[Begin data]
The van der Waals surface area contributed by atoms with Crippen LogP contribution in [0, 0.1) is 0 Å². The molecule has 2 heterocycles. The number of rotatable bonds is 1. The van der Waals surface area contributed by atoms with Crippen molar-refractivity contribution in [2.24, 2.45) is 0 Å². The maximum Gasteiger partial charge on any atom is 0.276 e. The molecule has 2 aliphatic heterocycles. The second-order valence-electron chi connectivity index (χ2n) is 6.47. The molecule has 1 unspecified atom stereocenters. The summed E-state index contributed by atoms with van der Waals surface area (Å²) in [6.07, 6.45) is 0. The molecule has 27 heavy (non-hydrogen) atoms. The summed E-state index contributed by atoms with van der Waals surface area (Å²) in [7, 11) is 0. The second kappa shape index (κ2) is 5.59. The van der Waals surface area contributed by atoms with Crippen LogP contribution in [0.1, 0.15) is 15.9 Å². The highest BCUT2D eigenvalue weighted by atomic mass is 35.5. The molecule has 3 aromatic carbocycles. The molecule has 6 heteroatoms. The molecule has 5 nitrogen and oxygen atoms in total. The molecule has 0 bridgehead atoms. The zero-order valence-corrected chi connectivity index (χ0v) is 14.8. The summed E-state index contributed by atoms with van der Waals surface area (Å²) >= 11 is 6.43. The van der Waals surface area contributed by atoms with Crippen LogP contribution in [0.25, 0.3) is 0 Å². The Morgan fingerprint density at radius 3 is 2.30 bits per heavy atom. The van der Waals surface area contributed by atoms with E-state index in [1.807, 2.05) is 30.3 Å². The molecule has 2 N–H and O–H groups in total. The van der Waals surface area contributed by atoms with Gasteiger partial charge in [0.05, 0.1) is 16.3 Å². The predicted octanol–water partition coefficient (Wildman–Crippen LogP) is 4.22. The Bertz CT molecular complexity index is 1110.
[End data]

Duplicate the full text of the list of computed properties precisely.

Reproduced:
The van der Waals surface area contributed by atoms with Crippen LogP contribution in [0, 0.1) is 0 Å². The molecule has 2 heterocycles. The number of rotatable bonds is 1. The van der Waals surface area contributed by atoms with Crippen molar-refractivity contribution in [2.24, 2.45) is 0 Å². The maximum Gasteiger partial charge on any atom is 0.276 e. The molecule has 2 aliphatic heterocycles. The second-order valence-electron chi connectivity index (χ2n) is 6.47. The molecule has 1 unspecified atom stereocenters. The summed E-state index contributed by atoms with van der Waals surface area (Å²) in [6.07, 6.45) is 0. The molecule has 27 heavy (non-hydrogen) atoms. The summed E-state index contributed by atoms with van der Waals surface area (Å²) in [7, 11) is 0. The second kappa shape index (κ2) is 5.59. The van der Waals surface area contributed by atoms with Crippen LogP contribution in [0.1, 0.15) is 15.9 Å². The highest BCUT2D eigenvalue weighted by atomic mass is 35.5. The molecule has 3 aromatic carbocycles. The molecule has 6 heteroatoms. The molecule has 5 nitrogen and oxygen atoms in total. The molecule has 0 bridgehead atoms. The zero-order valence-corrected chi connectivity index (χ0v) is 14.8. The summed E-state index contributed by atoms with van der Waals surface area (Å²) >= 11 is 6.43. The van der Waals surface area contributed by atoms with Crippen LogP contribution in [0.25, 0.3) is 0 Å². The Morgan fingerprint density at radius 3 is 2.30 bits per heavy atom. The van der Waals surface area contributed by atoms with E-state index in [1.807, 2.05) is 30.3 Å². The molecule has 2 N–H and O–H groups in total. The van der Waals surface area contributed by atoms with Gasteiger partial charge in [0.05, 0.1) is 16.3 Å². The predicted octanol–water partition coefficient (Wildman–Crippen LogP) is 4.22. The Bertz CT molecular complexity index is 1110.